Generics and other members

1. Which members the C# compiler allows to define?

2. How to define generic events, fields, properties, indexers, constructors, and operators?

The C# compiler doesn’t allow defining generic events, fields, properties, indexers, constructors, and operators.

Example 1:

    internal class CommonType

    {

        delegate T CallbackMethod<T>(T param);

 

        //It’s not possible to define generic version of event:

        //event callbackMethod<T> testEvent;

        event CallbackMethod<T> testEvent;

 

        //It’s not possible to define constructors

        T _field;

 

        //It’s not possible to define constructors

        public CommonType(T param){ }

 

        public T Method<T>(T param)

        {

            return param;

        }

 

        /*

            public class Foo {

              public T Thing<T> {

                get { return field; }

                set { field = value; }

              }

            }

 

           

            Foo f = new Foo();

            f.Thing<int> = 7;

            f.Thing<string> = "Hello, Crash";  

        

         * First a Foo object has to be allocated on the heap. No problem, right?

         * Well, unfortunately, yes. How big is a Foo? It has a generic property.

         * We must reserve space for the backing store for the generic property (it’s part of the Foo class). But we don’t know how much to reserve. Even if the compiler had read and understood every possible use of the generic Thing property and worked out how many instantiations there were, even in the code we will write ten years in the future, we could still use reflection to bind a type to the property at run-time.

         */

 

        //It’s not possible to define properties and indexers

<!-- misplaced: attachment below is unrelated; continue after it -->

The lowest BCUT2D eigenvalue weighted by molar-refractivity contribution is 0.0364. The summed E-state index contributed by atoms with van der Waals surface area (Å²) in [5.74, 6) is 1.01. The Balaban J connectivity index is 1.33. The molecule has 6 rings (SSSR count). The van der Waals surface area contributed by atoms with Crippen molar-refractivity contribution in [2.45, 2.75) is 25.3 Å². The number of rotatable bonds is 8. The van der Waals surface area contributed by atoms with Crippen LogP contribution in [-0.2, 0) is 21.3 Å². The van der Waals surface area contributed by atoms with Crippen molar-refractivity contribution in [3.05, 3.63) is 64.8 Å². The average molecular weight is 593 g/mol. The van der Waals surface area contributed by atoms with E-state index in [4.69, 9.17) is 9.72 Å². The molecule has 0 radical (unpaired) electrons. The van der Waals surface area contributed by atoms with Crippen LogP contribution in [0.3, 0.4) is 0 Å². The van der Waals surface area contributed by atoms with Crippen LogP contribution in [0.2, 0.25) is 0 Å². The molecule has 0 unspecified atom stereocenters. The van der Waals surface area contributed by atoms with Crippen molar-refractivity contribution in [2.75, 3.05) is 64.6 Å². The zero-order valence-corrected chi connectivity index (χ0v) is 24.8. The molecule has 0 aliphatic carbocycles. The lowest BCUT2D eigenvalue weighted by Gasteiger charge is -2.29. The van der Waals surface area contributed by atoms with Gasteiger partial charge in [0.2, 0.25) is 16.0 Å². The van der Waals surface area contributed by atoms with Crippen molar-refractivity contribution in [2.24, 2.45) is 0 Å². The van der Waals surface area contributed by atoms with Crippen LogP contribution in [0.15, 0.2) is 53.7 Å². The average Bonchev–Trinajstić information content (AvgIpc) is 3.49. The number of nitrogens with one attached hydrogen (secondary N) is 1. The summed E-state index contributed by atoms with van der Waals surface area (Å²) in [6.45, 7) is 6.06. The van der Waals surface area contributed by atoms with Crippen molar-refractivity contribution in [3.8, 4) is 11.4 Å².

public T this[int index]

        {

            get { return _field; }

        }

 

        public T Property

        {

            set

            {

                _field = value;

            }

            get

            {

                return _field;

            }

        }

    }

To make defining generic events, fields, properties, indexers, constructors, and operators possible we can define a generic type.

Example 2:

       

    internal class GenericType<T>

    {

        delegate T callbackMethod<T>(T param);

 

        //It’s not possible to define generic version of event:

        //event callbackMethod<T> testEvent;

        event callbackMethod<T> testEvent;

 

        T _field;

 

        public GenericType(T param)

        {

 

        }

 

        public T this[T index]

        {

            get { return _field; }

        }

 

        public T Property

        {

            set

            {

                _field = value;

            }

            get

            {

                return _field;

            }

        }

 

        ~GenericType()

        {

 

        }

 

        public static GenericType<T> operator +(GenericType<T> p1, GenericType<T> p2)

        {

            return p1 + p2;

        }

    }

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